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I have been trying to use a simple jQuery operation to dynamically match and store all anchor tags and their texts on the page. But I have found a weird behavior. When you are using match() or exec(), if you designate the needle as a separate RegExp object or a pattern variable, then your query matches only one instance among dozens in the haystack.

And if you designate the pattern like this


then it matches every instance of the needle.

Here is my code.

You can even fire up Firebug and try this code right here on this page.

var a = {'text':'','parent':[]}; 

$("a").each(function(i,n) {

    var module = $.trim($(n).text());
    a.text += module.toLowerCase() + ',' + i + ','; 



var stringLowerCase = 'b';

var regex = new RegExp(stringLowerCase, "gi");
console.log("regex 1: ", regex.exec(a.text));

var regex2 = "/" + stringLowerCase + "/";
console.log("regex 2: ", a.text.match(regex2));

console.log("regex 3: ", a.text.match(/b/gi));

For me it is returning:

regex 1:  ["b"]
regex 2: null
regex 3: ["b", "b", "b", "b", "b", "b", "b", "b", "b", "b", "b", "b", "b", "b", "b", "b", "b", "b", "b", "b", "b", "b", "b", "b", "b", "b", "b", "b", "b"]

Can anyone explain the root of this behavior?

EDIT: I forgot to mention that for regex1, it doesn't make any difference whether you add the flags "gi" for global and case insensitive matching. It still returns only one match.

EDIT2: SOlved my own problem. I still don't know why one regex1 matches only one instance, but I managed to match all instances using the match() and the regex1.

So..this matches all and dynamically!

var regex = new RegExp(stringLowerCase, "gi");
console.log("regex 2: ", a.text.match(regex));
share|improve this question
What is the content of a.text – Clement Herreman Jul 16 '09 at 11:35
a is just an object with two elements. I defined it at the top of the code. Its context is probably the document object. – picardo Jul 16 '09 at 11:37
up vote 4 down vote accepted

This is not unusual behaviour at all. In regex 1 you are only checking for 1 instance of it where in regex 3 you have told it to return all instances of the item by using the /gi argument.

In Regex 2 you are assuming that "/b/" === /b/ when it doesn't. "/b/" !== /b/. "/b/" is a string that is searching so if you string has "/b/" in it then it will return while /b/ means that it needs to search between the slashes so you could have "abc" and it will return "b"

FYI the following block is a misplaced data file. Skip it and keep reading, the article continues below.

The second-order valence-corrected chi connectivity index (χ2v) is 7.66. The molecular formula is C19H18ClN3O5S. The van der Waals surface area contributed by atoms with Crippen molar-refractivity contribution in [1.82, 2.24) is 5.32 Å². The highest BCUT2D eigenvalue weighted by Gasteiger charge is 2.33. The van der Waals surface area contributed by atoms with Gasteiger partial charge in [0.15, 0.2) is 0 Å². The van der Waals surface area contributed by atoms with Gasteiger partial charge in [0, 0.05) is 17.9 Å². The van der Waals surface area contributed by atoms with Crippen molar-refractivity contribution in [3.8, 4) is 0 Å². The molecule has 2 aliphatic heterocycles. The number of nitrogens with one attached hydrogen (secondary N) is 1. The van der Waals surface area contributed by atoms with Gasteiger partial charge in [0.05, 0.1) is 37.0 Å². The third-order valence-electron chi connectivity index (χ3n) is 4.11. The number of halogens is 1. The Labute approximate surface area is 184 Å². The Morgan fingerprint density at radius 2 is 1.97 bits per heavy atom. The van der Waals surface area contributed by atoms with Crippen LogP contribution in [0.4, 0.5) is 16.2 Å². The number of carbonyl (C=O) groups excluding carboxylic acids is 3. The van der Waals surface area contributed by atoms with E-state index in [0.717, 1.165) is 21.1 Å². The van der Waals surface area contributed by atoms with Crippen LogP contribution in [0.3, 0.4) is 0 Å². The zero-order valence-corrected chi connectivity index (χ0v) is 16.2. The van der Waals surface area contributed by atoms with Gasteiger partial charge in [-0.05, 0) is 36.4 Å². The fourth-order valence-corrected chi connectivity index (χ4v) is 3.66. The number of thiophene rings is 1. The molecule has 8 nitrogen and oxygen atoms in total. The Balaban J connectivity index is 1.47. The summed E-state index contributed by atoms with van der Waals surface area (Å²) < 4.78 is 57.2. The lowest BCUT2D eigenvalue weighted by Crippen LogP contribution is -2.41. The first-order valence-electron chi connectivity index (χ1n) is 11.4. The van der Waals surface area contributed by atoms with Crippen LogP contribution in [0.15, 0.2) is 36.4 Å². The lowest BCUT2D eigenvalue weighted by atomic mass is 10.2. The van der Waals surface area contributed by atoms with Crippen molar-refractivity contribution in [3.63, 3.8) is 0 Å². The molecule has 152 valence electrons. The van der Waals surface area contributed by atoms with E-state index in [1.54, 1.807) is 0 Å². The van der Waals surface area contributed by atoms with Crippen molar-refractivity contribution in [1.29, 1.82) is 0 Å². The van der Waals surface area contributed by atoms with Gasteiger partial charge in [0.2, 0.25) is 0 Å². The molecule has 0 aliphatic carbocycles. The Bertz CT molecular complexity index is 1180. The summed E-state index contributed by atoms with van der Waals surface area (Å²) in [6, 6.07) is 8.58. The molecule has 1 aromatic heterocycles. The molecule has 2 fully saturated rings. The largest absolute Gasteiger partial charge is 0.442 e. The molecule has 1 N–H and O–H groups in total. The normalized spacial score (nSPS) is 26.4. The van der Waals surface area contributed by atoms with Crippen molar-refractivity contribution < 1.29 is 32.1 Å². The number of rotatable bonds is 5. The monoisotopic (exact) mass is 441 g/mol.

I hope that helps.


Looking into it a little bit more, the exec methods returns the first match that it finds rather than all the matches that it finds.


var myRe = /ab*/g;
var str = "abbcdefabh";
var myArray;
while ((myArray = myRe.exec(str)) != null)
  var msg = "Found " + myArray[0] + ".  ";
  msg += "Next match starts at " + myRe.lastIndex;

Having a look at it again it definitely does return the first instance that it finds. If you looped through it then would return more.

Why it does this? I have no JavaScript Kung Fu clearly isnt strong enough to answer that part

share|improve this answer
I should have made it clear. For the regx1, it doesn't make a difference when I added "gi" to the definition of the RegExp object. Try it yourself. – picardo Jul 16 '09 at 11:42
Do you know why it does that? I did add the g flag in the RegExp definition, so it should do a global match, right? – picardo Jul 16 '09 at 11:53

The reason regex 2 is returning null is that you're passing "/b/" as the pattern parameter, while "b" is actually the only thing that is actually part of the pattern. The slashes are shorthand for regex, just as [ ] is for array. So if you were to replace that to just new regex("b"), you'd get one match, but only one, since you're omitting the "global+ignorecase" flags in that example. To get the same results for #2 and #3, modify accordingly:

var regex2 = stringLowerCase;
console.log("regex 2: ", a.text.match(regex2, "gi"));
console.log("regex 3: ", a.text.match(/b/gi));
share|improve this answer

regex2 is a string, not a RegExp, I had trouble too using this kind of syntax, tho i'm not really sure of the behavior.

Edit : Remebered : for regex2, JS looks for "/b/" as a needle, not "b".

share|improve this answer
But what about regex1? That should have worked. How did you end up solving your trouble? – picardo Jul 16 '09 at 11:39

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